Can Competition Replace Regulation for Small Utility Customers?
Many utility markets are now being opened to competition, and some regulators have expressed the hope that this will make the regulation of consumer prices unnecessary. In this paper, entrants offer (differentiated) 'added value', but consumers incur a switching cost if they buy from one of them. The incumbent's profit-maximising price may be well above the level of its costs. This is likely to be the case in the UK's energy industries, but competition may be able to replace regulation in telecommunications, where marginal costs are lower, demand elasticity higher, and entrants can give more 'added value'.
If you experience problems downloading a file, check if you have the proper application to view it first. In case of further problems read the IDEAS help page. Note that these files are not on the IDEAS site. Please be patient as the files may be large.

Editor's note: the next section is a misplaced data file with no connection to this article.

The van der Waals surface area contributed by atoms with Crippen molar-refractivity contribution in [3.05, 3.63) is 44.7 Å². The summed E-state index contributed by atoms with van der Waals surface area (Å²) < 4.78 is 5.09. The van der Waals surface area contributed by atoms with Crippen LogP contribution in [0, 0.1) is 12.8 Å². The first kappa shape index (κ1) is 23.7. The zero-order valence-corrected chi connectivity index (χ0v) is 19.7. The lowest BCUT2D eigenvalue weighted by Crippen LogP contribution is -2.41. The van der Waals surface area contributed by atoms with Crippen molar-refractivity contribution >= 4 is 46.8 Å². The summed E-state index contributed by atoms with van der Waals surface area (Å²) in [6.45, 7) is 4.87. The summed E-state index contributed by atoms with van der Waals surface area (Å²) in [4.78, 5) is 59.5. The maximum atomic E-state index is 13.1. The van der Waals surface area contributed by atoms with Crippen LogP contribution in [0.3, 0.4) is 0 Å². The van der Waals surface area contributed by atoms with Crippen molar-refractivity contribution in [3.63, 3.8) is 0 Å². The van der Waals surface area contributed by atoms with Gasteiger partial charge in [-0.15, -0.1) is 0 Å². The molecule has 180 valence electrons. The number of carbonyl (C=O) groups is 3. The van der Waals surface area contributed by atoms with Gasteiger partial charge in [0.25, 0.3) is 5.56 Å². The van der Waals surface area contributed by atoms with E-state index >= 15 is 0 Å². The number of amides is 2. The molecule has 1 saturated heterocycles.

As the access to this document is restricted, you may want to look for a different version under "Related research" (further below) or search for a different version of it.
|Date of creation:||Mar 2000|
|Contact details of provider:|| Postal: Centre for Economic Policy Research, 77 Bastwick Street, London EC1V 3PZ.|
Phone: 44 - 20 - 7183 8801
Fax: 44 - 20 - 7183 8820
|Order Information:|| Email: |
When requesting a correction, please mention this item's handle: RePEc:cpr:ceprdp:2406. See general information about how to correct material in RePEc.
For technical questions regarding this item, or to correct its authors, title, abstract, bibliographic or download information, contact: ()
If references are entirely missing, you can add them using this form.